Asunto(s)
Adhesión Bacteriana/efectos de los fármacos , Proteínas de Escherichia coli/metabolismo , Extractos Vegetales/farmacología , Escherichia coli Shiga-Toxigénica/fisiología , Enfermedades de los Porcinos/microbiología , Vaccinium macrocarpon/química , Animales , Diarrea/microbiología , Diarrea/prevención & control , Diarrea/veterinaria , Proteínas de Escherichia coli/genética , Proteínas Fimbrias/genética , Proteínas Fimbrias/metabolismo , Regulación Bacteriana de la Expresión Génica , Mucosa Intestinal/microbiología , Extractos Vegetales/química , Escherichia coli Shiga-Toxigénica/genética , Porcinos
19.
J Appl Microbiol ; 122(4): 1101-1109, 2017 Apr.
Artículo en Inglés | MEDLINE | ID: mdl-28150898

RESUMEN

AIMS: Although Shiga toxins (Stx) are well-established virulence traits of O113:H21 Shigatoxigenic Escherichia coli (STEC) strains, a shortage in the knowledge of other virulence properties that may contribute to pathogenesis may exist in this serotype. This study investigated biofilm, invasiveness and colicinogeny capabilities in O113:H21 STEC isolated in Brazil, mostly from animal reservoirs. A search for genes that were reported to participate in the process of biofilm formation was also performed. METHODS AND RESULTS: The 34 O113:H21 STEC isolates analysed were assayed for biofilm production in polystyrene microplates. Genes for biofilm were investigated by PCR. Invasion of cell lineages was assessed in gentamicin protection assays and colicinogeny was investigated by phenotypic tests. Fifty per cent of the strains were biofilm formers, and 35% exhibited an invasive behaviour. The pattern of distribution of biofilm-related genes did not correlate with biofilm phenotypes observed, and a high percentage of the investigated strains were able to secrete colicins. CONCLUSION: Ability to form biofilm, invasiveness and colicinogeny is demonstrated for the first time in a collection of O113:H21 STEC. SIGNIFICANCE AND IMPACT OF THE STUDY: The ability to express three additional phenotypes besides Stx production may be a factor influencing the pathogenicity and persistence potential of O113:H21 STEC.


Asunto(s)
Biopelículas/crecimiento & desarrollo , Escherichia coli Shiga-Toxigénica/patogenicidad , Animales , Células CACO-2 , Línea Celular , Colicinas/metabolismo , Humanos , Escherichia coli Shiga-Toxigénica/genética , Escherichia coli Shiga-Toxigénica/aislamiento & purificación , Escherichia coli Shiga-Toxigénica/fisiología , Virulencia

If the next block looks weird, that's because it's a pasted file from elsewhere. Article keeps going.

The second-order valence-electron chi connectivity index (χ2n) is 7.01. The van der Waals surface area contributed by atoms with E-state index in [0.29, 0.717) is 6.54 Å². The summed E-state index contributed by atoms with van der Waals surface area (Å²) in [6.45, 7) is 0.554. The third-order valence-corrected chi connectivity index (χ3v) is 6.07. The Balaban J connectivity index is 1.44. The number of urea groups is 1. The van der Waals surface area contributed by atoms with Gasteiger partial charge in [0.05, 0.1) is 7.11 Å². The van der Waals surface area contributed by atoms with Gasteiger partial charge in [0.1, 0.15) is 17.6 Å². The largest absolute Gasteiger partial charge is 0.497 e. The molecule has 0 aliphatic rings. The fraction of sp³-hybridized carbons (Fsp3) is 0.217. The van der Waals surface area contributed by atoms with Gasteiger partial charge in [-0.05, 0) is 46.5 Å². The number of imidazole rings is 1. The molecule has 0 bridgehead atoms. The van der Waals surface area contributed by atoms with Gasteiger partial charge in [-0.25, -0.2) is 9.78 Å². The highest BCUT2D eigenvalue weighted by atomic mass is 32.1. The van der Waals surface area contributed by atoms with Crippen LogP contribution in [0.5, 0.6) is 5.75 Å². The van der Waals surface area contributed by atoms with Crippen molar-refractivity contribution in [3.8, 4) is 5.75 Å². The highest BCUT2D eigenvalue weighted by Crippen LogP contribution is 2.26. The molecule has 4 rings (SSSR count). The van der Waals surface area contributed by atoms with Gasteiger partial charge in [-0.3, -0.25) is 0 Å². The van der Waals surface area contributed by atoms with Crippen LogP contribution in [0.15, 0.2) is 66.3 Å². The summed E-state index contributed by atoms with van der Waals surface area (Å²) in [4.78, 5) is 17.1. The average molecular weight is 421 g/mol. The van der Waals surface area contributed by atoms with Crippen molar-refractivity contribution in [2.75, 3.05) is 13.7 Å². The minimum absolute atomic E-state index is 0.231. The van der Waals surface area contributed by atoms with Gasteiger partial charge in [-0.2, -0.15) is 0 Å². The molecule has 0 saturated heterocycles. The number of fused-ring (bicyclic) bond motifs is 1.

20.
FEMS Microbiol Lett ; 364(2)2017 01 01.
Artículo en Inglés | MEDLINE | ID: mdl-28011696

RESUMEN

Shiga toxin-producing Escherichia coli (STEC) are recognized as one of the most dangerous foodborne pathogens. The production of Shiga toxins together with intimin protein is among the main virulence factors. However, the ability to form biofilm can protect bacteria against environmental factors (i.e. desiccation, exposure to UV rays, predation, etc.) and sanitization procedures (cleaning, rinsing, chlorination), increasing their survival on food products and in manufacturing plants. Forty-five isolates collected from food and fecal samples were genotyped by pulsed field gel electrophoresis analysis with XbaI restriction enzyme and investigated by searching for toxins (stx1, stx2) and intimin (eae) genes and serogroup (O157, O26, O145, O111, O103 and O104). Afterward, the ability to develop biofilm in microtiter assay and the production of adhesive curli fimbriae and cellulose on agar plates were tested. Our study demonstrated that biofilm formation has a great variability among STEC strains and cannot be related to a specific pulsotype nor even to serogroup or presence of virulence genes.


Asunto(s)
Biopelículas/crecimiento & desarrollo , Genotipo , Escherichia coli Shiga-Toxigénica/genética , Escherichia coli Shiga-Toxigénica/fisiología , Adhesinas Bacterianas/genética , Proteínas Bacterianas/metabolismo , Celulosa/metabolismo , Electroforesis en Gel de Campo Pulsado , Proteínas de Escherichia coli/genética , Heces/microbiología , Microbiología de Alimentos , Humanos , Tipificación Molecular , Serogrupo , Toxina Shiga I/genética , Toxina Shiga II/genética , Escherichia coli Shiga-Toxigénica/clasificación , Escherichia coli Shiga-Toxigénica/aislamiento & purificación